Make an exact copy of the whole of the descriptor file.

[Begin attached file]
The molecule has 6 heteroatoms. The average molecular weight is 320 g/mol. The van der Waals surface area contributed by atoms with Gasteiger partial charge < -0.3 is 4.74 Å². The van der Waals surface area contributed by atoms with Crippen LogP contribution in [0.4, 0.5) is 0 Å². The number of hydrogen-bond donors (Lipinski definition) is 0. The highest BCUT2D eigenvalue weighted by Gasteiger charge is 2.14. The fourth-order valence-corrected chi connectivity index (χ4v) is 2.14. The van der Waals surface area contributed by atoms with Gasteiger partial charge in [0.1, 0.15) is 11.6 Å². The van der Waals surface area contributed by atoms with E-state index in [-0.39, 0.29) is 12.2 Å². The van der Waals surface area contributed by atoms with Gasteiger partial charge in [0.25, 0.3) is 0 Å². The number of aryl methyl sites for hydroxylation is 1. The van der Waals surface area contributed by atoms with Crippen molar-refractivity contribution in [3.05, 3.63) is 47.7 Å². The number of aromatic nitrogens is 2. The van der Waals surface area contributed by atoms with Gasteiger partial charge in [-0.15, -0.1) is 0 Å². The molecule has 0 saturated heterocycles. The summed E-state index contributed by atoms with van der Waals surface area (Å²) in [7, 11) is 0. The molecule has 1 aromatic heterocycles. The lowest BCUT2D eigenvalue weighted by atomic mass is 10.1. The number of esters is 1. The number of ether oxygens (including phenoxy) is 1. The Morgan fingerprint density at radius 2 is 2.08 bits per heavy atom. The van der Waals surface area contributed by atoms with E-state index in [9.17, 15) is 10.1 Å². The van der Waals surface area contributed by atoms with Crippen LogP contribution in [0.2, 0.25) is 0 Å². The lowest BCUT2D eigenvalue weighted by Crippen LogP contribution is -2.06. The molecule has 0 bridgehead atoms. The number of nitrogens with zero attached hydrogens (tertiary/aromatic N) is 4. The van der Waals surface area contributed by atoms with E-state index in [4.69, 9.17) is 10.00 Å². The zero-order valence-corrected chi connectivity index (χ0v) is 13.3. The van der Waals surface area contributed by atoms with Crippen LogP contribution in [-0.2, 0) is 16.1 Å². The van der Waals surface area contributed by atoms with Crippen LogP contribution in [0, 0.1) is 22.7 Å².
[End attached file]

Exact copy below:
The molecule has 6 heteroatoms. The average molecular weight is 320 g/mol. The van der Waals surface area contributed by atoms with Gasteiger partial charge < -0.3 is 4.74 Å². The van der Waals surface area contributed by atoms with Crippen LogP contribution in [0.4, 0.5) is 0 Å². The number of hydrogen-bond donors (Lipinski definition) is 0. The highest BCUT2D eigenvalue weighted by Gasteiger charge is 2.14. The fourth-order valence-corrected chi connectivity index (χ4v) is 2.14. The van der Waals surface area contributed by atoms with Gasteiger partial charge in [0.1, 0.15) is 11.6 Å². The van der Waals surface area contributed by atoms with E-state index in [-0.39, 0.29) is 12.2 Å². The van der Waals surface area contributed by atoms with Gasteiger partial charge in [0.25, 0.3) is 0 Å². The number of aryl methyl sites for hydroxylation is 1. The van der Waals surface area contributed by atoms with Crippen molar-refractivity contribution in [3.05, 3.63) is 47.7 Å². The number of aromatic nitrogens is 2. The van der Waals surface area contributed by atoms with Gasteiger partial charge in [-0.15, -0.1) is 0 Å². The molecule has 0 saturated heterocycles. The summed E-state index contributed by atoms with van der Waals surface area (Å²) in [7, 11) is 0. The molecule has 1 aromatic heterocycles. The lowest BCUT2D eigenvalue weighted by atomic mass is 10.1. The number of esters is 1. The number of ether oxygens (including phenoxy) is 1. The Morgan fingerprint density at radius 2 is 2.08 bits per heavy atom. The van der Waals surface area contributed by atoms with E-state index in [9.17, 15) is 10.1 Å². The van der Waals surface area contributed by atoms with Crippen LogP contribution in [0.2, 0.25) is 0 Å². The lowest BCUT2D eigenvalue weighted by Crippen LogP contribution is -2.06. The molecule has 0 bridgehead atoms. The number of nitrogens with zero attached hydrogens (tertiary/aromatic N) is 4. The van der Waals surface area contributed by atoms with E-state index in [4.69, 9.17) is 10.00 Å². The zero-order valence-corrected chi connectivity index (χ0v) is 13.3. The van der Waals surface area contributed by atoms with Crippen LogP contribution in [-0.2, 0) is 16.1 Å². The van der Waals surface area contributed by atoms with Crippen LogP contribution in [0, 0.1) is 22.7 Å².